Italians know how to enjoy life, whether through exquisite art, music, food and architecture; the company of friends and family; the beautiful game of soccer; or an after-dinner passeggiata (slow walk). Despite the abundance of history—Roman ruins Renaissance art, medieval towns—Italy is also modern, taking part in the European Union, keeping up with technology and leading in style and fashion.
Italians are often described as warm and friendly people. Strong traditional ties bind families together, although Italian family dynamics vary from zone to zone. Normally, northern Italians are a little more reserved than southern Italians. Most parents want to know where their child is going when he/she leaves the house.
Italians are not very punctual. Italians are happy and easygoing, always ready to have fun or to laugh at a good joke. They place great importance on friendship and loyalty and are usually very willing to help others, even if this means going out of their way. Selfishness and strong individualism are frowned upon. It is common to offer to share whatever you are eating. It is considered rude if you eat something in front of others without offering.
Italians are passionate in the way they talk–loud and with lots of gesturing and emphatic facial expressions–but they are not arguing.
Because schools do not organize many extracurricular activities, students usually organize their own free time. Young people can generally stay out until late on Saturday night and, if the family is more liberal, perhaps one or two other nights during the week.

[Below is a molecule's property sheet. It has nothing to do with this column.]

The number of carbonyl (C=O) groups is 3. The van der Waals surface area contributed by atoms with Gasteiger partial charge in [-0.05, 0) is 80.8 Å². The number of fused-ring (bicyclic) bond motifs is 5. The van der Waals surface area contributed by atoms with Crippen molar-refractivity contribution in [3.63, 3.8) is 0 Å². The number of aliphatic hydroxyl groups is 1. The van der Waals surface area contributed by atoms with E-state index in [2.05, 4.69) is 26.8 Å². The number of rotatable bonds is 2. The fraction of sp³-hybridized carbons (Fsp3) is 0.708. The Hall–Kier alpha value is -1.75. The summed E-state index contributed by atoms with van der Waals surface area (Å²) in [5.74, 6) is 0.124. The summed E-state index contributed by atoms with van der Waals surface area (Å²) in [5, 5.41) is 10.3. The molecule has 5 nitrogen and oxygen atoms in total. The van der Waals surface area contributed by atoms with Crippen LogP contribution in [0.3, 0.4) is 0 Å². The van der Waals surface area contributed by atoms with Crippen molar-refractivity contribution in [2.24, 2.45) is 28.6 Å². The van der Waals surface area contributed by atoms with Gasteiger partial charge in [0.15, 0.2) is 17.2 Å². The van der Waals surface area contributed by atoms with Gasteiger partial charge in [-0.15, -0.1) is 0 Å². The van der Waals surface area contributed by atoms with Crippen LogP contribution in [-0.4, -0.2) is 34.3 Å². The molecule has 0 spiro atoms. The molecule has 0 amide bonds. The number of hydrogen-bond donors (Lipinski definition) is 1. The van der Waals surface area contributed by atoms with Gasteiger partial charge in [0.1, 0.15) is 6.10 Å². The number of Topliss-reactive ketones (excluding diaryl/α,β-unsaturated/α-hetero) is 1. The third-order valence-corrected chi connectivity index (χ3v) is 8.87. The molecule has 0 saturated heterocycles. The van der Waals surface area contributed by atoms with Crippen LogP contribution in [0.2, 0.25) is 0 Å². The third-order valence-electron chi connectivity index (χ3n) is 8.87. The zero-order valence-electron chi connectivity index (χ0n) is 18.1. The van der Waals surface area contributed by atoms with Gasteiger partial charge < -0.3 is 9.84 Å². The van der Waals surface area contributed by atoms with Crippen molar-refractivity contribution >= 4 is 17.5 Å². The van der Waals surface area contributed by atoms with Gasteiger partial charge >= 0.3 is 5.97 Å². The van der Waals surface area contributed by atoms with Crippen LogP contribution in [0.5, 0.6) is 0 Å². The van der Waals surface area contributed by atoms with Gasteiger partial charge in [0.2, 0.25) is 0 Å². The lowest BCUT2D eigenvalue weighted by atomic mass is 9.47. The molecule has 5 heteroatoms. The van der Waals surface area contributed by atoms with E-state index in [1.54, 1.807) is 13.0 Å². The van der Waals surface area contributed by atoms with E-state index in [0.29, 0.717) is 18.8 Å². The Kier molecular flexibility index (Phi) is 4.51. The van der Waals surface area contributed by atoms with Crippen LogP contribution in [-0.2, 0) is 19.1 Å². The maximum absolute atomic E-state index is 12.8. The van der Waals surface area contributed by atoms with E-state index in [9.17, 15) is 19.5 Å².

Young people tend to live at home until they get married. Teens do not usually have part-time jobs.
Italians are very proud of their cooking. Italians generally have a light breakfast of coffee with milk or tea along with cookies, crackers or bread with jam or honey, fruit, cheese or bread.
Lunch, the biggest meal of day, is often a big plate of pasta followed by meat, fish, cheese, vegetables or salads. Lunch is generally eaten around 1:30 p.m. Afterwards there may be fruit and dessert. Dinner is later, around 9:00 p.m. and a little smaller than lunch, but with bigger portions of meat, fish or vegetables together with cheese, ham and bread.
During meals, Italians drink water and wine but seldom soft drinks. Meals are an important family gathering time. It is a great time for socializing and catching up. The Italians eat very fast, holding the knife in the right hand and the fork in the left. They keep both hands on the table while eating and between courses.
Italian is the official language, although there are different dialects from city to city. There are significant French- and German-speaking minorities as well as Slovene speakers close to the Yugoslavian border. The majority of Italians are Roman Catholic, although religious devotion is often neglected.